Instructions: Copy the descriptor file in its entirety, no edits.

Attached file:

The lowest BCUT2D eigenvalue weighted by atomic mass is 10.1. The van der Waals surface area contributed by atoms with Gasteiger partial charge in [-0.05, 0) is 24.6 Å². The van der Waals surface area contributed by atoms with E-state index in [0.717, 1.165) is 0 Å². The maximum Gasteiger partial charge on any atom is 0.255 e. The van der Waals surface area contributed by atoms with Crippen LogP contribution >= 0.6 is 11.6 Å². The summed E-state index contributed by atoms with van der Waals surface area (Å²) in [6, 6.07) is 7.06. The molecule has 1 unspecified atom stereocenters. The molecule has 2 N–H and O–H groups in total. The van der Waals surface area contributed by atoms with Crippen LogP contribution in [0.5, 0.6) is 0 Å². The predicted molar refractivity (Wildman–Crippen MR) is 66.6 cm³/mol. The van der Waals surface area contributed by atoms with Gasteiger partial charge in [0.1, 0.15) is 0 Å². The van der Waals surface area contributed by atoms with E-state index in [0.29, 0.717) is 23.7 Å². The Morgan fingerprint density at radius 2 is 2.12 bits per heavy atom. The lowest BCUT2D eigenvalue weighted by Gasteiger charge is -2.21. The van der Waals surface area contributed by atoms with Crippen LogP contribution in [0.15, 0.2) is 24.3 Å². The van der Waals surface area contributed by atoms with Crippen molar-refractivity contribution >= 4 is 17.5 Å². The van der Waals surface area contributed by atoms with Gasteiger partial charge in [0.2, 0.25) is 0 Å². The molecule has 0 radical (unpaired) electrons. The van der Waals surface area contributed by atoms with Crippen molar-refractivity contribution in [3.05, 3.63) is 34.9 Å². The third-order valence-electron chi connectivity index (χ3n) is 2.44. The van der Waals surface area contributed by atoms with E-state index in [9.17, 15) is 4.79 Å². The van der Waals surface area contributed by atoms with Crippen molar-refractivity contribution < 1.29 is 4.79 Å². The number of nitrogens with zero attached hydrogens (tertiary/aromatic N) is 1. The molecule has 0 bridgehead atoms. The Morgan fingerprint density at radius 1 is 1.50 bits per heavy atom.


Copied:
The lowest BCUT2D eigenvalue weighted by atomic mass is 10.1. The van der Waals surface area contributed by atoms with Gasteiger partial charge in [-0.05, 0) is 24.6 Å². The van der Waals surface area contributed by atoms with E-state index in [0.717, 1.165) is 0 Å². The maximum Gasteiger partial charge on any atom is 0.255 e. The van der Waals surface area contributed by atoms with Crippen LogP contribution >= 0.6 is 11.6 Å². The summed E-state index contributed by atoms with van der Waals surface area (Å²) in [6, 6.07) is 7.06. The molecule has 1 unspecified atom stereocenters. The molecule has 2 N–H and O–H groups in total. The van der Waals surface area contributed by atoms with Crippen LogP contribution in [0.5, 0.6) is 0 Å². The predicted molar refractivity (Wildman–Crippen MR) is 66.6 cm³/mol. The van der Waals surface area contributed by atoms with Gasteiger partial charge in [0.1, 0.15) is 0 Å². The van der Waals surface area contributed by atoms with E-state index in [0.29, 0.717) is 23.7 Å². The Morgan fingerprint density at radius 2 is 2.12 bits per heavy atom. The lowest BCUT2D eigenvalue weighted by Gasteiger charge is -2.21. The van der Waals surface area contributed by atoms with Crippen LogP contribution in [0.15, 0.2) is 24.3 Å². The van der Waals surface area contributed by atoms with Crippen molar-refractivity contribution >= 4 is 17.5 Å². The van der Waals surface area contributed by atoms with Gasteiger partial charge in [0.2, 0.25) is 0 Å². The molecule has 0 radical (unpaired) electrons. The van der Waals surface area contributed by atoms with Crippen molar-refractivity contribution in [3.05, 3.63) is 34.9 Å². The third-order valence-electron chi connectivity index (χ3n) is 2.44. The van der Waals surface area contributed by atoms with E-state index in [9.17, 15) is 4.79 Å². The van der Waals surface area contributed by atoms with Crippen molar-refractivity contribution < 1.29 is 4.79 Å². The number of nitrogens with zero attached hydrogens (tertiary/aromatic N) is 1. The molecule has 0 bridgehead atoms. The Morgan fingerprint density at radius 1 is 1.50 bits per heavy atom.